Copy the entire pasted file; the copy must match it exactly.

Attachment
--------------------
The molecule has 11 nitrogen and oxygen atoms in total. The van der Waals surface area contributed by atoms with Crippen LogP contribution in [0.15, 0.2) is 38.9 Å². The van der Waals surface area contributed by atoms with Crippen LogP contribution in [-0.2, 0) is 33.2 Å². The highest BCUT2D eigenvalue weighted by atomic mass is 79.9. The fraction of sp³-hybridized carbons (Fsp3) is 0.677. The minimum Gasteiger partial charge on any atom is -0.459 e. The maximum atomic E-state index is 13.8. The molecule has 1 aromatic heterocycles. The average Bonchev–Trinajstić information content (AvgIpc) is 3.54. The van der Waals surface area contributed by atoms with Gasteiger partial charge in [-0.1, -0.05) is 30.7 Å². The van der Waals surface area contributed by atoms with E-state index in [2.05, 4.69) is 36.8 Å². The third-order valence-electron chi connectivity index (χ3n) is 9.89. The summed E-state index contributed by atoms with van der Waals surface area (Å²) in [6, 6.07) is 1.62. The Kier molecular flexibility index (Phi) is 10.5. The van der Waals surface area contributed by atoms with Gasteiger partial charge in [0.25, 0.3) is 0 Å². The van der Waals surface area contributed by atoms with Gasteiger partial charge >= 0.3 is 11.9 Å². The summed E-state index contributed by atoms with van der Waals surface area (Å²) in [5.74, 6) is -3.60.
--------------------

The molecule has 11 nitrogen and oxygen atoms in total. The van der Waals surface area contributed by atoms with Crippen LogP contribution in [0.15, 0.2) is 38.9 Å². The van der Waals surface area contributed by atoms with Crippen LogP contribution in [-0.2, 0) is 33.2 Å². The highest BCUT2D eigenvalue weighted by atomic mass is 79.9. The fraction of sp³-hybridized carbons (Fsp3) is 0.677. The minimum Gasteiger partial charge on any atom is -0.459 e. The maximum atomic E-state index is 13.8. The molecule has 1 aromatic heterocycles. The average Bonchev–Trinajstić information content (AvgIpc) is 3.54. The van der Waals surface area contributed by atoms with Gasteiger partial charge in [-0.1, -0.05) is 30.7 Å². The van der Waals surface area contributed by atoms with E-state index in [2.05, 4.69) is 36.8 Å². The third-order valence-electron chi connectivity index (χ3n) is 9.89. The summed E-state index contributed by atoms with van der Waals surface area (Å²) in [6, 6.07) is 1.62. The Kier molecular flexibility index (Phi) is 10.5. The van der Waals surface area contributed by atoms with Gasteiger partial charge in [0.25, 0.3) is 0 Å². The van der Waals surface area contributed by atoms with Gasteiger partial charge >= 0.3 is 11.9 Å². The summed E-state index contributed by atoms with van der Waals surface area (Å²) in [5.74, 6) is -3.60.